My sense of being at this inflection point is driven by the degree to which the "convergence game" is defined as a broad all-media-and-content approach vs. a narrower view that approaches entertainment as a tactical promotional platform only.
To be clear, there's a lot I like about where things stand. I like that big-time players such as Coca-Cola and General Motors are asking the right questions and setting the bar high. I like that there's a healthy dialogue in progress regarding the issue of hard measurement vs. "gut" calls. (The answer lies somewhere in between, of course.) And I'm encouraged to see a growing realization that no single capability-whether it is that of content developer, content distributor, talent agency or advertising agency-can do it all. This is all good.
A troublesome direction
On the other hand, marketing-through-entertainment is headed in a troublesome direction because it seems far too narrow. The clear emphasis on product-placement deals in movies and TV is a very limited definition of this nascent business.
Any reasonable observer today has to see most of the marketing world is chasing a handful of product-placement deals. This is prob-lematic and limiting. There just aren't enough bona fide "hits" to go around. I'm not disparaging product-placement as a tool; I just believe its marketing potential, from the standpoint of the sponsor, is overrated. The excessive emphasis on film deals is being increasingly abetted by "wannabes" attempting to exploit this glamorous hot button. The wannabes' main values lie in limited, often superficial, relationships in Hollywood or on Madison Avenue, rather than possession of the skills and experience needed to craft and leverage an entertainment idea.
a second path
There is a second path that can lead to a new scale for marketing-through-entertainment and a permanent place at the table of valuable channel options. I see the following as key principles in getting there.
* Consider partnering. Sponsors whose needs are strategically aligned can often put more in front of the consumer, at a better return for their marketing dollar, by co-funding an effort and then running their individual promotion programs off the common content base. Chevrolet and Coke sponsored the 2000 Olympic Torch Run-a great alliance built around a powerful consumer touch point.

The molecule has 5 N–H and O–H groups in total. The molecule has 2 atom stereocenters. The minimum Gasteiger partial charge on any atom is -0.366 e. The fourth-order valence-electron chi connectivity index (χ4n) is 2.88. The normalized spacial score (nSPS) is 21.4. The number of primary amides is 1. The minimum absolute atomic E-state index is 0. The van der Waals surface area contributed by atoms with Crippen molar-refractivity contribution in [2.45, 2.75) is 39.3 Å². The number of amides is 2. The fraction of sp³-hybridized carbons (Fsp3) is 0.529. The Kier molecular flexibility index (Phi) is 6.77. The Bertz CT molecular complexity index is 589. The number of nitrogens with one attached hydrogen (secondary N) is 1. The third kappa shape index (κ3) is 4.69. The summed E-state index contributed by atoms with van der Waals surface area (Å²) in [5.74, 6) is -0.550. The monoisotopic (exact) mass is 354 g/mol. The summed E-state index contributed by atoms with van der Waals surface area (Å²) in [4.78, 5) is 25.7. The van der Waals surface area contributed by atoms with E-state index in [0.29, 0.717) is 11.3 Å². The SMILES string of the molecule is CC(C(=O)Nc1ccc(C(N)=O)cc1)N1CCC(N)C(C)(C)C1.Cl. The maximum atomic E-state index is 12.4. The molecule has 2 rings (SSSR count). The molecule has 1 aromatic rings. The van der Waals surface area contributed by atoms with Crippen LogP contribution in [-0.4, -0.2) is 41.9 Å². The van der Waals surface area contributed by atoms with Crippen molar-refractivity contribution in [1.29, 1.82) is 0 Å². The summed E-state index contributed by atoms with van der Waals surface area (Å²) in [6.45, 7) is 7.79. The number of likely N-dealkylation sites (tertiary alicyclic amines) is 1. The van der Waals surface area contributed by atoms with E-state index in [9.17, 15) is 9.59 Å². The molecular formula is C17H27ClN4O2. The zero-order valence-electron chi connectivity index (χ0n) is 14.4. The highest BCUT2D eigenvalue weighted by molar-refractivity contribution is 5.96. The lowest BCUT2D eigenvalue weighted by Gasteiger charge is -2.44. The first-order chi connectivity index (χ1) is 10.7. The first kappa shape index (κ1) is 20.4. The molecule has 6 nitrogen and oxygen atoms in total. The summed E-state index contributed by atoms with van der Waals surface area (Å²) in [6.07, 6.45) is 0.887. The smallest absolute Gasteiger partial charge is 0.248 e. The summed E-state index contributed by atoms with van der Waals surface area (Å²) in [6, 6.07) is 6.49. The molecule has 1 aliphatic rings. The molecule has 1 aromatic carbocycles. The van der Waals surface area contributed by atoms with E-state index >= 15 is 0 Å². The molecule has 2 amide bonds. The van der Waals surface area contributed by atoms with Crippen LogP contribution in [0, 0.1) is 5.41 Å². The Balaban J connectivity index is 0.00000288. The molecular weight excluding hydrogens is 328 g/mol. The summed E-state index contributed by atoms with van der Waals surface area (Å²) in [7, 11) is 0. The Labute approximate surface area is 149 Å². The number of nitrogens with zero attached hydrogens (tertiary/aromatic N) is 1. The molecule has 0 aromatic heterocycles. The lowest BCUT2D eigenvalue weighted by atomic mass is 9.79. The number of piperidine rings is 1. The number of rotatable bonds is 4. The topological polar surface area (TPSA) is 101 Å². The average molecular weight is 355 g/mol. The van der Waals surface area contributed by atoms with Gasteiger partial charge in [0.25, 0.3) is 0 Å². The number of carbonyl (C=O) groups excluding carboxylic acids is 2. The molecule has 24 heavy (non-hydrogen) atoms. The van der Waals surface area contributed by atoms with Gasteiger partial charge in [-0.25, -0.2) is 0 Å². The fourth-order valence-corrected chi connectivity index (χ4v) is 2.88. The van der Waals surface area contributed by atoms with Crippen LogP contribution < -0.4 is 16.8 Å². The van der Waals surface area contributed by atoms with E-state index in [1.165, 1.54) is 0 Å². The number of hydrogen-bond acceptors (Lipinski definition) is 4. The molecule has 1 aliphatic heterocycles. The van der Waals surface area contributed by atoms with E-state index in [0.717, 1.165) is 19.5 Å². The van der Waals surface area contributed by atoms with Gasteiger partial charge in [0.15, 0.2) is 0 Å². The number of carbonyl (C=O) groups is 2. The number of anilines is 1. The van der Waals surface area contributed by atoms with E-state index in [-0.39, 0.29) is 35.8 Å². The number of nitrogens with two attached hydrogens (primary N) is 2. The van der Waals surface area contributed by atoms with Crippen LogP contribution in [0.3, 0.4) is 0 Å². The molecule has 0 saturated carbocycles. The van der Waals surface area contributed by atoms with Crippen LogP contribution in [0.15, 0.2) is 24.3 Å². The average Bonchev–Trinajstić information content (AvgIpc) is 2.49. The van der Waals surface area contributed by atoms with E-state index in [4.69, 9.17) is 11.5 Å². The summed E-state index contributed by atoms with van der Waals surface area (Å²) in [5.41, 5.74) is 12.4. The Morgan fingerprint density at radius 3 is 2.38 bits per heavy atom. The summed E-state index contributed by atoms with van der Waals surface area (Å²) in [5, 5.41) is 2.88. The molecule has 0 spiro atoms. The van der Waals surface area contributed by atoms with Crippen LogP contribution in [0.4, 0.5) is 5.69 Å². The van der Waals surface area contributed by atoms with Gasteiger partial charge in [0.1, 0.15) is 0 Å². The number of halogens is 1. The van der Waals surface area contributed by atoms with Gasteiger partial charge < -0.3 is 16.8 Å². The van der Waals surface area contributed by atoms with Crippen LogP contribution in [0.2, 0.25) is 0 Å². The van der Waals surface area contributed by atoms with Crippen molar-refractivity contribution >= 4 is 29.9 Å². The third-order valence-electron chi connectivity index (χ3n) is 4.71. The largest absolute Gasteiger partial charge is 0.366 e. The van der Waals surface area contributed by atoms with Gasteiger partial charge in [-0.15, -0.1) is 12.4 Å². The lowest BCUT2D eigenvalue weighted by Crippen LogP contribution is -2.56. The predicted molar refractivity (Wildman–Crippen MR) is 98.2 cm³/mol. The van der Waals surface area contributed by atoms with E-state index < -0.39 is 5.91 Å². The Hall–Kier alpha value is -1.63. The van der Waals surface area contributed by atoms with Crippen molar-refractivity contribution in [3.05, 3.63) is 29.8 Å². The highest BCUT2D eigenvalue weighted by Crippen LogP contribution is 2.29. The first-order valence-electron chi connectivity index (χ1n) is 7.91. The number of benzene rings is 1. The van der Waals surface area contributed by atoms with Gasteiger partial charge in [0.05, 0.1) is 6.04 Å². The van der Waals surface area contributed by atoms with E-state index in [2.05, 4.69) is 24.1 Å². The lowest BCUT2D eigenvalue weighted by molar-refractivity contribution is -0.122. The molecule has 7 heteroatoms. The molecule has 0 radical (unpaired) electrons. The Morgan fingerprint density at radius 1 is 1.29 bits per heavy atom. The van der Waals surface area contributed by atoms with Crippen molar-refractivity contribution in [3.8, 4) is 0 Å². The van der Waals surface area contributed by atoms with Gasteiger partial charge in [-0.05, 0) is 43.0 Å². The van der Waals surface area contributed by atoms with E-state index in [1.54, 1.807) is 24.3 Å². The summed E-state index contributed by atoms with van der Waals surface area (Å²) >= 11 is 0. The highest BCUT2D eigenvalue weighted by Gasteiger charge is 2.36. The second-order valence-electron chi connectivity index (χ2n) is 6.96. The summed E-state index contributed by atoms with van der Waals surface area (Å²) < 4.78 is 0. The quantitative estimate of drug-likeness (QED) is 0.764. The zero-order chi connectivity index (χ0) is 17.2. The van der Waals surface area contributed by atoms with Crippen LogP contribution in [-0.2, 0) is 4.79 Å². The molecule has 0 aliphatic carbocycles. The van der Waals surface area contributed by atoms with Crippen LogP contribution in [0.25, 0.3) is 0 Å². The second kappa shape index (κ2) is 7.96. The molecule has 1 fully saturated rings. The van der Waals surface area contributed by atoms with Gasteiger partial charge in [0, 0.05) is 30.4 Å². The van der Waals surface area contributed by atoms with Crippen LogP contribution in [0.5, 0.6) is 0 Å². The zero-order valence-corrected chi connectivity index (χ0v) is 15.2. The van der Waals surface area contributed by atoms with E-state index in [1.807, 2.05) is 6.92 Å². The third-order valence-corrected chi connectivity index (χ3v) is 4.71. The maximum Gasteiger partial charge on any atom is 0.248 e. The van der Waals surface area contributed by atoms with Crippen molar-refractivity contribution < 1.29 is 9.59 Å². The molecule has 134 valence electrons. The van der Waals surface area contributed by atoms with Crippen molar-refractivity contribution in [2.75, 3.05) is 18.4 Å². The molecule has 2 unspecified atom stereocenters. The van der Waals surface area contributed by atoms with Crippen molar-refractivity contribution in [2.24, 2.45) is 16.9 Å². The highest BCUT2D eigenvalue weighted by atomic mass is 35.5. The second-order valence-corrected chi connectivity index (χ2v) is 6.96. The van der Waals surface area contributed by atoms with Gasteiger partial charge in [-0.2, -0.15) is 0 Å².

* Develop more proprietary content. There's a huge amount of untapped potential to this approach. In this model, a brand can either be embedded in the content, such as in the now famous BMW Films initiative, or tied to it, as in the Anheuser-Busch project with Kevin Spacey's Trigger Street filmmaker's program. Marketers know there is measurable value in offering consumers a unique and compelling experience that they, the marketers, can control in terms of potency and scale.
* Focus more on initiatives that are scaleable and repeatable because promotional calendars and planning cycles demand programs that have proven effectiveness. To date only the sports business has consistently provided examples of highly scaleable and repeatable partnerships. While one could argue TV and film are ephemeral by nature, and thus don't lend themselves to this, there are properties (e.g. "Matrix") and programs (Emmys, Tribeca Film Festival, et. al.) that have an evergreen quality to them that creates opportunities for broader marketing relationships.
* Respect the value of process. While marketing-and-entertainment convergence is driven by ideas and creativity, a respect for process, particularly from the channel/content side, is needed to turn ideas into actions. Many failed relationships I've seen were primarily a function of poor or no process, or of over-promising and under-delivering.
The principles that will spur growth of marketing-through-entertainment are wrapped around building sustainable, controllable and own-able brand-integration franchises that enhance a brand's position or cause a consumer to act. Not coincidentally, these are pretty much the principles that guide marketers in managing brands, and their absence in many of the early efforts at leveraging the power and reach of Hollywood explains why Madison and Vine haven't yet truly converged. Hopefully, the best is yet to come.
Phil Guarascio was VP-general manager, marketing and advertising for General Motors Corp.'s North American operations before retiring in 2000. He now is a senior adviser to the William Morris Agency and the National Football League.